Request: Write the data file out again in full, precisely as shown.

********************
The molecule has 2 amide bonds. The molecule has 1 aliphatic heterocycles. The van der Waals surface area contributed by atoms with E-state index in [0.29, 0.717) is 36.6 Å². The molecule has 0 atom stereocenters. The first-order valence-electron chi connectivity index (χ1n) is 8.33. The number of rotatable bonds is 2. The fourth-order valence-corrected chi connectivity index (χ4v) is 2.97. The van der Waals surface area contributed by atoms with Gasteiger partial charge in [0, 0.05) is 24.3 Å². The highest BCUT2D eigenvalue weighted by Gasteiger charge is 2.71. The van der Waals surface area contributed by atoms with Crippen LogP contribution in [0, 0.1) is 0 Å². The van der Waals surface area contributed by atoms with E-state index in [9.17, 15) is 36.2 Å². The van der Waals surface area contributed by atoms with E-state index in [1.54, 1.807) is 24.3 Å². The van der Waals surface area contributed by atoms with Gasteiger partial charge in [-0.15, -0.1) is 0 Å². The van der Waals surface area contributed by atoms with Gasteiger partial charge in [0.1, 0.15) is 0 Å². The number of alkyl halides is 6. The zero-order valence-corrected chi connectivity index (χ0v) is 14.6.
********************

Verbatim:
The molecule has 2 amide bonds. The molecule has 1 aliphatic heterocycles. The van der Waals surface area contributed by atoms with E-state index in [0.29, 0.717) is 36.6 Å². The molecule has 0 atom stereocenters. The first-order valence-electron chi connectivity index (χ1n) is 8.33. The number of rotatable bonds is 2. The fourth-order valence-corrected chi connectivity index (χ4v) is 2.97. The van der Waals surface area contributed by atoms with Gasteiger partial charge in [0, 0.05) is 24.3 Å². The highest BCUT2D eigenvalue weighted by Gasteiger charge is 2.71. The van der Waals surface area contributed by atoms with Crippen LogP contribution in [0, 0.1) is 0 Å². The van der Waals surface area contributed by atoms with E-state index in [9.17, 15) is 36.2 Å². The van der Waals surface area contributed by atoms with E-state index in [1.54, 1.807) is 24.3 Å². The van der Waals surface area contributed by atoms with Gasteiger partial charge in [-0.15, -0.1) is 0 Å². The van der Waals surface area contributed by atoms with Gasteiger partial charge in [0.1, 0.15) is 0 Å². The number of alkyl halides is 6. The zero-order valence-corrected chi connectivity index (χ0v) is 14.6.